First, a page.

Royal Maundy // is a religious service in the Church of England held on Maundy Thursday, the day before Good Friday. At the service, the British Monarch or a royal official ceremonially distributes small silver coins known as "Maundy money" (legally, "the Queen's Maundy money") as symbolic alms to elderly recipients. The coins are legal tender but do not circulate because of their silver content and numismatic value. A small sum of ordinary money is also given in lieu of gifts of clothing and food that the sovereign once bestowed on Maundy recipients.
The name "Maundy" and the ceremony itself derive from an instruction, or mandatum, of Jesus Christ at the Last Supper that his followers should love one another. In the Middle Ages, English monarchs washed the feet of beggars in imitation of Jesus, and presented gifts and money to the poor. Over time, additional money was substituted for the clothing and other items that had once been distributed.
Beginning in 1699 the monarch did not attend the service, sending an official in his place. The custom of washing the feet did not survive the 18th century. In 1931 Princess Marie Louise was at Royal Maundy, and afterwards suggested that her cousin, King George V, make the distributions the following year, which he did, beginning a new royal custom. Traditionally, the service was held in or near London, in most years in the early 20th century at Westminster Abbey. Today, Queen Elizabeth II almost always attends (she has been absent only four times in her reign), and the service is held in a different church (usually a cathedral) every year. Recipients were once chosen for their poverty and were entitled to remain as Maundy recipients for life; today new recipients are chosen every year for service to their churches or communities, on the recommendation of clergymen of various Christian denominations. Generally, recipients live in the diocese where the service is held, although this was altered for the 2011 and 2012 services.
Maundy money is struck in denominations of one penny, two pence, three pence, and four pence. Until the 18th century the coins given were from the circulating coinage, and it was not until the latter half of the century that the four Maundy coins developed as distinct, noncirculating pieces. The obverse design of the coins features the reigning monarch. The reverse, with a crowned numeral enclosed by a wreath, derives from a design first used during the reign of William and Mary, and which has been virtually unaltered since 1822. In most years there are fewer than 2,000 complete sets of Maundy money; they are highly sought after by collectors.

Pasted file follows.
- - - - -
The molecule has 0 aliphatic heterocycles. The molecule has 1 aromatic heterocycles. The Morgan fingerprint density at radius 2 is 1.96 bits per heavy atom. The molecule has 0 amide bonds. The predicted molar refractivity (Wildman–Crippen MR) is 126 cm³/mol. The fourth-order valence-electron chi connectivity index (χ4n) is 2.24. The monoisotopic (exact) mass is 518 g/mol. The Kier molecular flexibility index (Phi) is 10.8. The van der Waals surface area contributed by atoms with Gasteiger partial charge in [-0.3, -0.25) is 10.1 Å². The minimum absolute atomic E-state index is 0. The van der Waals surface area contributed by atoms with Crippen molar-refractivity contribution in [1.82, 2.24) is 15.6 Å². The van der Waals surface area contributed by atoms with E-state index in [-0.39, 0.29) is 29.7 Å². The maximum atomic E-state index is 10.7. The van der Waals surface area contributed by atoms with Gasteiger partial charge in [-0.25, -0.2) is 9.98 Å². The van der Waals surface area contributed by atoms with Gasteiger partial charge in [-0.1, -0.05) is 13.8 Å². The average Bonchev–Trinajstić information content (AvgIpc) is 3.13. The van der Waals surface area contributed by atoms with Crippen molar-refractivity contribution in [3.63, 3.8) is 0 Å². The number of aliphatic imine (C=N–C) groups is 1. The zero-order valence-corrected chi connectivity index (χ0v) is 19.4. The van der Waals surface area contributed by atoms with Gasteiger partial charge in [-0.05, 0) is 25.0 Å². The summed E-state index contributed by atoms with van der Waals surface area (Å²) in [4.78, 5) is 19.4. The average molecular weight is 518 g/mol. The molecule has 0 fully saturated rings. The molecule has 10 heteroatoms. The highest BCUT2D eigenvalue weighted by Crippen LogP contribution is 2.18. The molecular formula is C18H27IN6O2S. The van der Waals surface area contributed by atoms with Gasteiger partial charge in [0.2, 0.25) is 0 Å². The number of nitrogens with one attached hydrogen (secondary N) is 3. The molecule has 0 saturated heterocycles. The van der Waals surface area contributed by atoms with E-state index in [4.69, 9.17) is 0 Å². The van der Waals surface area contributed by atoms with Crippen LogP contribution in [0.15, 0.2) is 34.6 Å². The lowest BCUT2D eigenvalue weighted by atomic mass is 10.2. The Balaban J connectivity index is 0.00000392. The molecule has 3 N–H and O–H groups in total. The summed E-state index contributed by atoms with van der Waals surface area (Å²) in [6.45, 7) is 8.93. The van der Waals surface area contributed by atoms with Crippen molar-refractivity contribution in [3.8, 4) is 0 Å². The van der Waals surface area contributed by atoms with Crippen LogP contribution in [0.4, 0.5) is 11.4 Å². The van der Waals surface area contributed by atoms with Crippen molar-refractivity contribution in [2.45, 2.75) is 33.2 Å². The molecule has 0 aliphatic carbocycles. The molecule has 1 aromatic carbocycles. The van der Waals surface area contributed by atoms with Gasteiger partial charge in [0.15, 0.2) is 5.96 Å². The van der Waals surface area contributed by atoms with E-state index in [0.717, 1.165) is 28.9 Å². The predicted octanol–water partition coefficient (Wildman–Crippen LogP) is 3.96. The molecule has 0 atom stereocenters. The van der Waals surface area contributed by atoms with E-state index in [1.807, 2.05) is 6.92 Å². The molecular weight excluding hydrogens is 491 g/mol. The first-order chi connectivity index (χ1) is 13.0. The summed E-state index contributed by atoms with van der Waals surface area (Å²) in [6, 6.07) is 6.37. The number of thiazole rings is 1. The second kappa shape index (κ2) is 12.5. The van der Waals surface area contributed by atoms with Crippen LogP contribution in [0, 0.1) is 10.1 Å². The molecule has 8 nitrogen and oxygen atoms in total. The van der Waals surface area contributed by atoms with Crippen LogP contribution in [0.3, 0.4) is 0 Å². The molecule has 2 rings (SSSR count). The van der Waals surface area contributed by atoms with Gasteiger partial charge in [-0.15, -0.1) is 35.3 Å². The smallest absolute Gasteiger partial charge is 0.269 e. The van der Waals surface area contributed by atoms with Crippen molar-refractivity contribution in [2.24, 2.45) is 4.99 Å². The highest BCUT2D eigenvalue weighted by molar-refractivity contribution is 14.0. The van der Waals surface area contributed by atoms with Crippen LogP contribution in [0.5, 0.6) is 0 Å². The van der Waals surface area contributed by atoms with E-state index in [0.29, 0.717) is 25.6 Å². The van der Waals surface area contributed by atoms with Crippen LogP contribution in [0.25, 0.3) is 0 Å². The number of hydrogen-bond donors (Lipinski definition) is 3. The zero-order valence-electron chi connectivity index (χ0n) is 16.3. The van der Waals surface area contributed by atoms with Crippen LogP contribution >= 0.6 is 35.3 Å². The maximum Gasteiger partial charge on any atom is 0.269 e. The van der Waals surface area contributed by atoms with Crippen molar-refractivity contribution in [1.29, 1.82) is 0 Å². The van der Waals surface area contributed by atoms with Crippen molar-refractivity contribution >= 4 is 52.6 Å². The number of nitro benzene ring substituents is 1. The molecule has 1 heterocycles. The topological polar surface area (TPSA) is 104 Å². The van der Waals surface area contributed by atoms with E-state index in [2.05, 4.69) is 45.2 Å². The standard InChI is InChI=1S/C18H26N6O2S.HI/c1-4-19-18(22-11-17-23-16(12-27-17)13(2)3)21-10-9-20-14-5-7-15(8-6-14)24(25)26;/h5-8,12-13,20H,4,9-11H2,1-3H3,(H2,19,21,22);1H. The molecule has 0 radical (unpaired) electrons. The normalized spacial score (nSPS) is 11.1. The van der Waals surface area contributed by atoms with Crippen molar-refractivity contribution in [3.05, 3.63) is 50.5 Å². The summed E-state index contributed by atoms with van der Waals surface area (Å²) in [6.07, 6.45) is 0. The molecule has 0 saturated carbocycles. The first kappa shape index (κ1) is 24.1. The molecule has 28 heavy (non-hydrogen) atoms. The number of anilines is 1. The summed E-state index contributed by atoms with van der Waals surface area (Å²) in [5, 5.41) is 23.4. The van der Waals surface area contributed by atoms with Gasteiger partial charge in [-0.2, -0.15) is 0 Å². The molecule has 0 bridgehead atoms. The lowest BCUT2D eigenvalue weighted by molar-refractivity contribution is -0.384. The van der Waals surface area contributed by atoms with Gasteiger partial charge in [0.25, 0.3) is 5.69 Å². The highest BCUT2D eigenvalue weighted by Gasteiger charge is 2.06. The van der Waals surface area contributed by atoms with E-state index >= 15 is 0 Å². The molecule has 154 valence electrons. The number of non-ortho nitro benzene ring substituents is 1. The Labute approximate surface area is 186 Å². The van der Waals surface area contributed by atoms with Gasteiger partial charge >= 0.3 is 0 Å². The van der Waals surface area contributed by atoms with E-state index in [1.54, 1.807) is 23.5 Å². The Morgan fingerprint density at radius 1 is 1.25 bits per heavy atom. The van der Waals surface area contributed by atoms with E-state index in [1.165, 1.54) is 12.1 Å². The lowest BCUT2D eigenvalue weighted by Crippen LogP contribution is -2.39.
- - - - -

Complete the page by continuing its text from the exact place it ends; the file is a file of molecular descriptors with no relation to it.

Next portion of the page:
Origins; early and medieval history
The word Maundy derives from the command or mandatum by Christ at the Last Supper, to love one another. The Gospels relate that on the eve of his Crucifixion, Jesus Christ ate a meal with his disciples. After the meal, it is recorded that Jesus washed their feet, and gave them the following mandatum or command: "If I then, your Lord and Master, have washed your feet, ye also ought to wash one another's feet. For I have given you an example, that ye should do as I have done unto you." Mandatum is the derivation of the word "Maundy", and the Royal Maundy service evolved from Jesus' command to his disciples.
By the fourth or fifth century a ceremony had been developed following Holy Communion on Maundy Thursday, in which high Church leaders washed the feet of the poor. The ceremony, known as the pedilavium, was performed daily in some monasteries; in 992, Bishop Oswald of Worcester died during its performance.
The first English monarch to be recorded as giving gifts of small silver coins to the poor is John who in 1213 gave 13 pence to each of 13 poor men at a ceremony in Rochester—the number being symbolic of the Twelve Apostles together with either Jesus or an angel. John may also have given to the poor of Knaresborough, Yorkshire in 1210. Few details of the 13th century Maundy survive; they are known to have existed from records which show the spending necessary for the gifts to the poor. The monarch was not alone in performing the rituals of the Maundy service; Henry III's children assisted him as part of their political and religious training. Henry's son, Edward I, was the first monarch to keep the Maundy only on or about Maundy Thursday; before Edward, additional Maundys might be kept during the year. According to Virginia Cole in her study of royal children's role in the 13th century Maundy, the service had a political purpose as well, as needing to humble himself by doing the pedilavium proclaimed the monarch's greatness. Attendance at a Maundy service became an obligation for all major European ruling houses.